Cartoon guide to biodiversity loss XL

7 12 2016

That’s ’40’, of course. Six more biodiversity cartoons, and the last for 2016. See full stock of previous ‘Cartoon guide to biodiversity loss’ compendia here.

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Cartoon guide to biodiversity loss XXXIX

20 10 2016

Six more biodiversity cartoons coming to you all the way from Sweden (where I’ve been all week). See full stock of previous ‘Cartoon guide to biodiversity loss’ compendia here.

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Cartoon guide to biodiversity loss XXXVIII

25 08 2016

Another six biodiversity cartoons for your midday chuckle & groan. There’s even one in there that takes the mickey out of some of my own research (see if you can figure out which one). See full stock of previous ‘Cartoon guide to biodiversity loss’ compendia here.

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Cartoon guide to biodiversity loss XXXVII

18 05 2016

Another six biodiversity cartoons because I have a full-on month of lecturing. I’ll call this one the ‘over-population’ issue. See full stock of previous ‘Cartoon guide to biodiversity loss’ compendia here.

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Cartoon guide to biodiversity loss XXXVI

13 04 2016

Another six biodiversity cartoons because it’s shaping up to be a crazy week. See full stock of previous ‘Cartoon guide to biodiversity loss’ compendia here.

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Higher biodiversity imparts greater disease resistance

12 03 2016

fungal infection

Is biodiversity good for us? In many ways, this is a stupid question because at some point, losing species that we use directly will obviously impact us negatively — think of food crops, pollination and carbon uptake.

But how much can we afford to lose before we notice anything bad is happening? Is the sort of biodiversity erosion we’re seeing today really such a big deal?

One area of research experiencing a surge in popularity is examining how variation in biodiversity (biowealth1) affects the severity of infectious diseases, and it is particularly controversial with respect to the evidence for a direct effect on human pathogens (e.g., see a recent paper here, a critique of it, and a reply).

Controversy surrounding the biodiversity-disease relationship among non-human species is less intense, but there are still arguments about the main mechanisms involved. The amplification hypothesis asserts that a community with more species has a greater pool of potential hosts for pathogens, so pathogens increase as biodiversity increases. On the contrary, the dilution hypothesis asserts that disease prevalence decreases with increasing host species diversity via several possible mechanisms, such as more host species reducing the chance that a given pathogen will ‘encounter’ a suitable host, and that in highly biodiverse communities, an infected individual is less likely to be surrounded by the same species, so the pathogen cannot easily be transmitted to a new host (the so-called transmission interference hypothesis).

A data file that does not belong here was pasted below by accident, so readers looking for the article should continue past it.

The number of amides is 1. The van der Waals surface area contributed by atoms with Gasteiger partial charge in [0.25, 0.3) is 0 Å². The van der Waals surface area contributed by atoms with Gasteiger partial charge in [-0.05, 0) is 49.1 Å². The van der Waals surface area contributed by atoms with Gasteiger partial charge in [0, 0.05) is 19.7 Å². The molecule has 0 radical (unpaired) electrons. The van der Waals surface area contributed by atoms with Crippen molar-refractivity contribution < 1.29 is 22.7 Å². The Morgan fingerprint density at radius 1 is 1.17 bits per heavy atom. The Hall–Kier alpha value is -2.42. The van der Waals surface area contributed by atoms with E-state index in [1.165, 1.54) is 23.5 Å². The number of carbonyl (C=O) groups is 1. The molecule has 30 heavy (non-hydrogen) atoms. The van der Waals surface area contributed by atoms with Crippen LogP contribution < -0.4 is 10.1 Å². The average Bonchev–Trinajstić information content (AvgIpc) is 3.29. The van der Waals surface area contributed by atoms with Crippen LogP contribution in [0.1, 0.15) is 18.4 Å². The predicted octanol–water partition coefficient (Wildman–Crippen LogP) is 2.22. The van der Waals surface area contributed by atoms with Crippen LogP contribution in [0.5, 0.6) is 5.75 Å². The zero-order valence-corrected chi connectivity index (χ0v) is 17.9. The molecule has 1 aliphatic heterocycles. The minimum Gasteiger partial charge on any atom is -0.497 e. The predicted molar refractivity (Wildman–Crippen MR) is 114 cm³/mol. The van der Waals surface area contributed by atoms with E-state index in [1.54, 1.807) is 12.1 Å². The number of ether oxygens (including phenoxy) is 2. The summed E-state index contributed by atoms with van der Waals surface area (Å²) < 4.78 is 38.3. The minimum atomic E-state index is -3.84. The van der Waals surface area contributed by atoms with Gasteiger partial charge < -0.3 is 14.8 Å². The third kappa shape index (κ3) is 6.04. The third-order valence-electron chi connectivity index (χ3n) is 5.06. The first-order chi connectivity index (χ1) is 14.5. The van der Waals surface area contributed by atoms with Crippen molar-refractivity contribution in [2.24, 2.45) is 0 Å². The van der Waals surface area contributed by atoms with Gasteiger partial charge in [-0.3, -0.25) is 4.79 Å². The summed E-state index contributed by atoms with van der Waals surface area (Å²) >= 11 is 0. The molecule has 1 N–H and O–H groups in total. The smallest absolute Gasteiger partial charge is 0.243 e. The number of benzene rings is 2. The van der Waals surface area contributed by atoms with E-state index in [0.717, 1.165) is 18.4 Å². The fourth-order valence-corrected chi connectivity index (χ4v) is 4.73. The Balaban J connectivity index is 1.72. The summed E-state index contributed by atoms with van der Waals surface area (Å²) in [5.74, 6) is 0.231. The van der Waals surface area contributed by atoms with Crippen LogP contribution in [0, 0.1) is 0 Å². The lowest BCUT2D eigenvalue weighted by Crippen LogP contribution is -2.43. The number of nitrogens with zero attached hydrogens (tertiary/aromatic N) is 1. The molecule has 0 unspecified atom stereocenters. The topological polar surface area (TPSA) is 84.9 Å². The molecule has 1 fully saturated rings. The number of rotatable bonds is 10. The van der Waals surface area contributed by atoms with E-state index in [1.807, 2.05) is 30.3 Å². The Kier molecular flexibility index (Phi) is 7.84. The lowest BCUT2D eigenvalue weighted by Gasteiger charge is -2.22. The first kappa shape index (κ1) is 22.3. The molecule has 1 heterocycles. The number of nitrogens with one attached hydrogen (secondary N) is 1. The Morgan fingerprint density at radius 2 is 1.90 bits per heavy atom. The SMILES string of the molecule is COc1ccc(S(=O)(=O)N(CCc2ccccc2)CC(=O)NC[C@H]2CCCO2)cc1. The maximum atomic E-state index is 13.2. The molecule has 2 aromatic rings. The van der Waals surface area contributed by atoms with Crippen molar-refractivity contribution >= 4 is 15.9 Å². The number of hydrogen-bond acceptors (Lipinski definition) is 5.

So I’ve joined the ecological bandwagon and teamed up yet again with some very clever Chinese collaborators to test these hypotheses in — if I can be so bold to claim — a rather novel and exciting way.

Our new paper was just published online in EcologyWarming and fertilization alter the dilution effect of host diversity on disease severity2. Read the rest of this entry »





Australia’s motto: “Screw the environment!”

2 09 2015
Mmmmm! I love coal!

Mmmmm! I love coal!

An article originally posted on ALERT by April Reside (with permission to reproduce).

The Conservative Tony Abbott government in Australia is proposing alarming changes to Australia’s Environmental Protection and Biodiversity Conservation (EPBC) Act 1999 — a remarkable move that would prevent environment groups from challenging many damaging development projects.

This has all come to a head over the Carmichael Coal Mine — a plan to build a massive mine in central Queensland in order to export 60 million of tonnes of coal to India each year.

Coal, of course, is the dirtiest of all fossil fuels, and India’s plan to burn it by the shipload for electricity is bad news for the planet.

The Abbott government is in a tizzy after after a community organization, the Mackay Conservation Group, challenged the approval of the Carmichael Mine in Australia’s Federal Court.

The community group says Environment Minister Greg Hunt didn’t properly consider the impact the mine would have on two threatened species, the yakka skink and ornamental snake.

The mine site also sustains the largest population of the southern subspecies of the black-throated Finch, which is endangered.

The implications of the mega-mine go well beyond a few imperilled species. If the mine goes ahead, it will be one of the biggest in the world — and the emissions from burning its mountains of coal would cancel out all gains made from Australia’s current emissions-reduction strategy.

On top of the frightening precedent it would set, the Abbott government appears to be double-dealing. Read the rest of this entry »








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